Father of Chinese H5N1 fatality has infection

Dec 7, 2007 (CIDRAP News) – Chinese officials said today that the father of a Chinese man who recently died of H5N1 avian influenza has been hospitalized with an H5N1 infection, raising the possibility of a new family cluster and sparking fears of human-to-human transmission.

China's health ministry said the 52-year-old man was admitted to the hospital after he came down with a fever on Dec 3, according to a statement today from Hong Kong's Centre for Health Protection. The man's samples were sent to the Chinese Centre for Disease Control and Prevention, where tests for the H5N1 virus were positive, the statement said.

If the man's illness is confirmed by the World Health Organization (WHO), he will be listed as China's 27th H5N1 case-patient.

The man is from Nanjing in Jiangsu province in the eastern part of the country, according to Xinhua, China's state news agency. He was hospitalized with lower lobe pneumonia, the report said.

Joanna Brent, a World Health Organization (WHO) spokeswoman based in Beijing, said the man's illness raises concern about the possibility of human-to-human H5N1 transmission, according to an Associated Press (AP) report today.

"We will be monitoring this case closely," Brent told the AP. "If it is found to be easily passed between humans, we would be concerned."

Media reports on the father's illness gave no indication of whether he had any exposure to sick or dead birds. Earlier reports, including one from the WHO, said his son had no known contact with infected birds.

The WHO confirmed the 24-year-old son's death on Dec 4. He got sick on Nov 24, was hospitalized 3 days later, and died on Nov 27, the WHO report said. His illness and death pushed the number of H5N1 cases in China to 26 and the fatality total to 17.

Some global health officials have been skeptical about China's claims that hardly any of the country's reported H5N1 patients had contact with infected birds. In June, after the WHO confirmed that a 19-year-old soldier who had been serving in Fujian province had died from an H5N1 infection, WHO spokesman Gregory Hartl told the AP that only one of China's H5N1 patients had reported contact with sick birds.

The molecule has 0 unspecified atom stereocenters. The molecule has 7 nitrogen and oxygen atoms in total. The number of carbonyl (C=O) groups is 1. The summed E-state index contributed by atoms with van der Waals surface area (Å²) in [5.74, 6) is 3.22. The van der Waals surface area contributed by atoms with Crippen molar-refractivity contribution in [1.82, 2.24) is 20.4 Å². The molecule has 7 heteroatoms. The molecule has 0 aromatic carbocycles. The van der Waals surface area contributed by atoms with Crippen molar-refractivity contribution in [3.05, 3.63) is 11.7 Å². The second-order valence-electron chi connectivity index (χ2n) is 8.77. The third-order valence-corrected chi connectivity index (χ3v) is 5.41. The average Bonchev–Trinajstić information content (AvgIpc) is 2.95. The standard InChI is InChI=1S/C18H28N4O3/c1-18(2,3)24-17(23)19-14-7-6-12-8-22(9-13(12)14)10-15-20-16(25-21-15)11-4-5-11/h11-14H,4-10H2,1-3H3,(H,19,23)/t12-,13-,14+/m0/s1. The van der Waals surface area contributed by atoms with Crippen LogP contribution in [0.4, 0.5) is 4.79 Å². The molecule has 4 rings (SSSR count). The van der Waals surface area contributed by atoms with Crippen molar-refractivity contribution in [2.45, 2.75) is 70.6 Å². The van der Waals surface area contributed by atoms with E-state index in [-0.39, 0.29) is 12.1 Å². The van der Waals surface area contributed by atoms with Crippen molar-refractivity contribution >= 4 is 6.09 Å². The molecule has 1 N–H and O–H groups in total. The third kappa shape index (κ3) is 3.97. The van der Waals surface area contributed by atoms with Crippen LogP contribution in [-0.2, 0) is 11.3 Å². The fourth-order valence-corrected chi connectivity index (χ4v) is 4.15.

Hartl said the lack of reported links to infected birds raised questions about how effectively the Chinese government was monitoring the disease in birds.

Julian Tang Wei-tze, a virologist in Hong Kong, also voiced skepticism about whether China's latest fatality really had no contact with infected birds, The Standard, a Hong Kong business newspaper, reported Dec 4.

"It's about the accuracy of their contact history. With an incompatible history it's hard to exclude any contact with infected birds, their droppings, or people," he told The Standard.

Case clusters raise the possibility of human-to-human transmission of H5N1, which would increase the risk of a pandemic. A number of family clusters of infection have been reported, but human-to-human transmission has been proved by laboratory tests only once: in Sumatra, Indonesia in May 2006. The vast majority of human cases have been linked to contact with infected poultry.

See also:

Dec 7 Hong Kong Centre for Health Protection statement

Dec 4 WHO statement

Dec 3 CIDRAP News story "Chinese man dies from H5N1 infection"

Jun 4 CIDRAP News story "Vietnam reports H5N1 case; Chinese patient dies"

Jun 23, 2006, CIDRAP News story "H5N1 mutation showed human transmission in Indonesia"

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